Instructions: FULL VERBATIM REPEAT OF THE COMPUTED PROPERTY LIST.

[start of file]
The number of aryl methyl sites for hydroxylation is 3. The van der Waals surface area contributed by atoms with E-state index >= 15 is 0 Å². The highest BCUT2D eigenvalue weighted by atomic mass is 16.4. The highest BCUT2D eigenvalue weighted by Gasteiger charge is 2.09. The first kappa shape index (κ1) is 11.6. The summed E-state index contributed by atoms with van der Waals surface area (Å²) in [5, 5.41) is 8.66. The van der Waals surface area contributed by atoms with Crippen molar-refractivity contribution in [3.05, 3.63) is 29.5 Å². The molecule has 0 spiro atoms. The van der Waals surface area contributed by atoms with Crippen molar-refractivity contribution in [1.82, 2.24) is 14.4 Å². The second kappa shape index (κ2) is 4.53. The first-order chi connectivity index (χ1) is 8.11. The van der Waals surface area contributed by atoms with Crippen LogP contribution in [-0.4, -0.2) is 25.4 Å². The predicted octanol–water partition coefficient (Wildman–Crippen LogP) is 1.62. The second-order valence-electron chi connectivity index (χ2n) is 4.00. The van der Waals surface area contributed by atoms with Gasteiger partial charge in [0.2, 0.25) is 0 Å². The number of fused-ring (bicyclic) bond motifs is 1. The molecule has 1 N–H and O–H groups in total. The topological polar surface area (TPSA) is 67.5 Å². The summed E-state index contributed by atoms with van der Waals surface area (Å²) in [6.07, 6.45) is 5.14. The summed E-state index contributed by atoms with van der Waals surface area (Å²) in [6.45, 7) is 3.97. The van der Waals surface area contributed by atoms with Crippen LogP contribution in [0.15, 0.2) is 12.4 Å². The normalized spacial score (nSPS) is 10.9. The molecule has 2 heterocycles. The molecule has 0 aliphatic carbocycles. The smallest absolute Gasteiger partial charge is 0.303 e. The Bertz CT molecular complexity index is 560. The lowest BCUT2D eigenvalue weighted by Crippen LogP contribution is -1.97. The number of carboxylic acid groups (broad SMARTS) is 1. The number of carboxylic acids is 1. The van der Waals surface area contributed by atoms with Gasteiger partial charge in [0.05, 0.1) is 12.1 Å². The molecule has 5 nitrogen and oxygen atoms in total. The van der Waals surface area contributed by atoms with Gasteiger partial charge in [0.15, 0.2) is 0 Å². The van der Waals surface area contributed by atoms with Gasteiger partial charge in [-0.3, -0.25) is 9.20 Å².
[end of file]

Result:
The number of aryl methyl sites for hydroxylation is 3. The van der Waals surface area contributed by atoms with E-state index >= 15 is 0 Å². The highest BCUT2D eigenvalue weighted by atomic mass is 16.4. The highest BCUT2D eigenvalue weighted by Gasteiger charge is 2.09. The first kappa shape index (κ1) is 11.6. The summed E-state index contributed by atoms with van der Waals surface area (Å²) in [5, 5.41) is 8.66. The van der Waals surface area contributed by atoms with Crippen molar-refractivity contribution in [3.05, 3.63) is 29.5 Å². The molecule has 0 spiro atoms. The van der Waals surface area contributed by atoms with Crippen molar-refractivity contribution in [1.82, 2.24) is 14.4 Å². The second kappa shape index (κ2) is 4.53. The first-order chi connectivity index (χ1) is 8.11. The van der Waals surface area contributed by atoms with Crippen LogP contribution in [-0.4, -0.2) is 25.4 Å². The predicted octanol–water partition coefficient (Wildman–Crippen LogP) is 1.62. The second-order valence-electron chi connectivity index (χ2n) is 4.00. The van der Waals surface area contributed by atoms with Gasteiger partial charge in [0.2, 0.25) is 0 Å². The number of fused-ring (bicyclic) bond motifs is 1. The molecule has 1 N–H and O–H groups in total. The topological polar surface area (TPSA) is 67.5 Å². The summed E-state index contributed by atoms with van der Waals surface area (Å²) in [6.07, 6.45) is 5.14. The summed E-state index contributed by atoms with van der Waals surface area (Å²) in [6.45, 7) is 3.97. The van der Waals surface area contributed by atoms with Crippen LogP contribution in [0.15, 0.2) is 12.4 Å². The normalized spacial score (nSPS) is 10.9. The molecule has 2 heterocycles. The molecule has 0 aliphatic carbocycles. The smallest absolute Gasteiger partial charge is 0.303 e. The Bertz CT molecular complexity index is 560. The lowest BCUT2D eigenvalue weighted by Crippen LogP contribution is -1.97. The number of carboxylic acid groups (broad SMARTS) is 1. The number of carboxylic acids is 1. The van der Waals surface area contributed by atoms with Gasteiger partial charge in [0.05, 0.1) is 12.1 Å². The molecule has 5 nitrogen and oxygen atoms in total. The van der Waals surface area contributed by atoms with Gasteiger partial charge in [0.15, 0.2) is 0 Å². The van der Waals surface area contributed by atoms with Gasteiger partial charge in [-0.3, -0.25) is 9.20 Å².